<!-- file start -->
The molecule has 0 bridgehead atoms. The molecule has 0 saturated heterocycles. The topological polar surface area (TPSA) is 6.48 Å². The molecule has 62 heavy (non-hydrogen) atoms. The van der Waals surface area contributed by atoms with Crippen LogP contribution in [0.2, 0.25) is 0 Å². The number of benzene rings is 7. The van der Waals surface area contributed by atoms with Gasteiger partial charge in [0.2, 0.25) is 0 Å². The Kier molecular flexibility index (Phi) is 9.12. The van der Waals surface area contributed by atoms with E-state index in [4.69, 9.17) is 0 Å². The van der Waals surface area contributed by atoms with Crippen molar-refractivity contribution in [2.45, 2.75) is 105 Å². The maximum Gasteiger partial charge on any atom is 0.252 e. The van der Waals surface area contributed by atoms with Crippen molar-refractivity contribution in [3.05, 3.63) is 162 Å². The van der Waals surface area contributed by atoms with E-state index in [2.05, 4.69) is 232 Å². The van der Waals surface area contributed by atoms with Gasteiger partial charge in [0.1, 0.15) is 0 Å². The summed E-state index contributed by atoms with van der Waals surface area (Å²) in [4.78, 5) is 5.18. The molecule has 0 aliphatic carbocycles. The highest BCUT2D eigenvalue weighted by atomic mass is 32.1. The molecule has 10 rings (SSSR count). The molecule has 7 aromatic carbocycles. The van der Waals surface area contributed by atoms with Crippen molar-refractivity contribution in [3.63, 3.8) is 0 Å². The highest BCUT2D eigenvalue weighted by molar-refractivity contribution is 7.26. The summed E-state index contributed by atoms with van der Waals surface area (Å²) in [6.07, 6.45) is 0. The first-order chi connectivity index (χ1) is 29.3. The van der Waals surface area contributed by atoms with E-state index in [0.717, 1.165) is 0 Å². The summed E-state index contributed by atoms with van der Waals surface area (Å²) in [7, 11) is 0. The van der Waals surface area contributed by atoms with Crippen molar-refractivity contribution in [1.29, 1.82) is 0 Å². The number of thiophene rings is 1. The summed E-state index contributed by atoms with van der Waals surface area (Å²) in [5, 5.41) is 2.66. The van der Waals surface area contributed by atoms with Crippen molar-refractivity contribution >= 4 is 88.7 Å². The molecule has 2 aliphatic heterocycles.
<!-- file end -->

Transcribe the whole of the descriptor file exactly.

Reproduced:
The molecule has 0 bridgehead atoms. The molecule has 0 saturated heterocycles. The topological polar surface area (TPSA) is 6.48 Å². The molecule has 62 heavy (non-hydrogen) atoms. The van der Waals surface area contributed by atoms with Crippen LogP contribution in [0.2, 0.25) is 0 Å². The number of benzene rings is 7. The van der Waals surface area contributed by atoms with Gasteiger partial charge in [0.2, 0.25) is 0 Å². The Kier molecular flexibility index (Phi) is 9.12. The van der Waals surface area contributed by atoms with E-state index in [4.69, 9.17) is 0 Å². The van der Waals surface area contributed by atoms with Crippen molar-refractivity contribution in [2.45, 2.75) is 105 Å². The maximum Gasteiger partial charge on any atom is 0.252 e. The van der Waals surface area contributed by atoms with Crippen molar-refractivity contribution in [3.05, 3.63) is 162 Å². The van der Waals surface area contributed by atoms with E-state index in [2.05, 4.69) is 232 Å². The van der Waals surface area contributed by atoms with Gasteiger partial charge in [0.1, 0.15) is 0 Å². The summed E-state index contributed by atoms with van der Waals surface area (Å²) in [4.78, 5) is 5.18. The molecule has 0 aliphatic carbocycles. The highest BCUT2D eigenvalue weighted by atomic mass is 32.1. The molecule has 10 rings (SSSR count). The molecule has 7 aromatic carbocycles. The van der Waals surface area contributed by atoms with Crippen molar-refractivity contribution in [3.63, 3.8) is 0 Å². The highest BCUT2D eigenvalue weighted by molar-refractivity contribution is 7.26. The summed E-state index contributed by atoms with van der Waals surface area (Å²) in [6.07, 6.45) is 0. The first-order chi connectivity index (χ1) is 29.3. The van der Waals surface area contributed by atoms with E-state index in [0.717, 1.165) is 0 Å². The summed E-state index contributed by atoms with van der Waals surface area (Å²) in [7, 11) is 0. The van der Waals surface area contributed by atoms with Crippen molar-refractivity contribution in [1.29, 1.82) is 0 Å². The number of thiophene rings is 1. The summed E-state index contributed by atoms with van der Waals surface area (Å²) in [5, 5.41) is 2.66. The van der Waals surface area contributed by atoms with Crippen molar-refractivity contribution >= 4 is 88.7 Å². The molecule has 2 aliphatic heterocycles.